"There was a wedge of cold air … that became entrenched east of the Blue Ridge overnight, and this kept the morning precipitation falling as a frozen mixture," he said in an e-mail. "'The Wedge' is notoriously hard to predict. The warm air push from the south was not strong enough to scour out this dense air mass."

A number of collisions in the Baltimore area slowed morning traffic in several locations. At least three minor crashes were reported on Interstate 95 in Howard County, including one involving a tractor-trailer and another vehicle in the southbound lanes south of Route 175, according to Maryland State Police.

The highway agency did not pre-treat the roads late Tuesday and early Wednesday because "all the forecasts were saying this was going to start as a rain event," said SHA spokeswoman Kim Frum. "That would have been a huge waste of resources."

However, crews were mobilized between 3 a.m. and 4 a.m., anticipating a need to address conditions on bridges, which freeze first, she said. As a result, they were able to quickly clean up primary roads, according to Frum.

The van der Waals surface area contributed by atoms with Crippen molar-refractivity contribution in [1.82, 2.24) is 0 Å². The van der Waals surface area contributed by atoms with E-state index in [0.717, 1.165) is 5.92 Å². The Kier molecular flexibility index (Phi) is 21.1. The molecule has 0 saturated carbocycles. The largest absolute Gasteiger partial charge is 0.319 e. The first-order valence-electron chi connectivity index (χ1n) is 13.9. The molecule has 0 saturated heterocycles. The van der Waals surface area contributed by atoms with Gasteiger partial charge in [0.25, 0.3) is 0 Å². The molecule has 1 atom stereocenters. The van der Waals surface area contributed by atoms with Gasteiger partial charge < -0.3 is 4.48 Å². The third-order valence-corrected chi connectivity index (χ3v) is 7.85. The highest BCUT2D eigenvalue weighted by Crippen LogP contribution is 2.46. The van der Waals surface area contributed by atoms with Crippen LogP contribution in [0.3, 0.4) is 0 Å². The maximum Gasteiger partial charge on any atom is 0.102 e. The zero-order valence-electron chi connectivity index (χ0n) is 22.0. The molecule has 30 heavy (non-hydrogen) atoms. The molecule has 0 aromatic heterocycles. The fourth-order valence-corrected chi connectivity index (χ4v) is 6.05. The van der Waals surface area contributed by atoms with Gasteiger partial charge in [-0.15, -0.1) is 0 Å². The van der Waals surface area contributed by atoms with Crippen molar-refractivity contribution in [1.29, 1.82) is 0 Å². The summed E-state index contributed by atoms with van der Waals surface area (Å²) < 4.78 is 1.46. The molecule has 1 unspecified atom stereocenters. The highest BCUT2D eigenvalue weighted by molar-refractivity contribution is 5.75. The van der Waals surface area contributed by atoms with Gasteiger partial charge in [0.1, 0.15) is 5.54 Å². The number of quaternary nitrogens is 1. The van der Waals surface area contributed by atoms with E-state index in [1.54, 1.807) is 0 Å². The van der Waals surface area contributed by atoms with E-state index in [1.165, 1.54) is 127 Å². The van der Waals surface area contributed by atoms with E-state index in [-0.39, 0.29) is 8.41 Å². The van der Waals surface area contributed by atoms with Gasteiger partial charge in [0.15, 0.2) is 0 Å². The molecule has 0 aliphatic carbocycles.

"By 4:30 a.m., most of the main lines were just wet," she said. By late morning, there was "some isolated coverage" of some roads but most were clear of snow, according to Frum.

Brandon Heyer, a Glen Burnie resident making his morning commute into Annapolis Junction, said most of the roads he encountered were not in terrible condition.

"Yet [state Route] 100 westbound was a mess at 8 a.m.," he wrote in an e-mail. "I ended up taking the back roads in the area and they were safer [and quicker] with how people were driving on 100."

Kelby Brick, 39, said even the main roads in Catonsville were slick and snowy when he left his home about 8 a.m. for his commute to Washington.

"There was quite a bit of snow out and once I got out of there, it was fine," Brick said. "As I got about halfway to D.C., the roads were a lot better."

Traveling from Baltimore to Perry Hall this morning, Heather Traxler said the Beltway was clear and traffic was proceeding at about 50 miles per hour. Exiting onto White Marsh Boulevard, Traxler said she encountered some slush and only one lane was passable. Belair Road was snow-covered, with one lane passable, she said.

All of the public school systems in the Baltimore metro area were closed due to the weather, as well as Baltimore County courts. Many colleges and universities had delayed openings.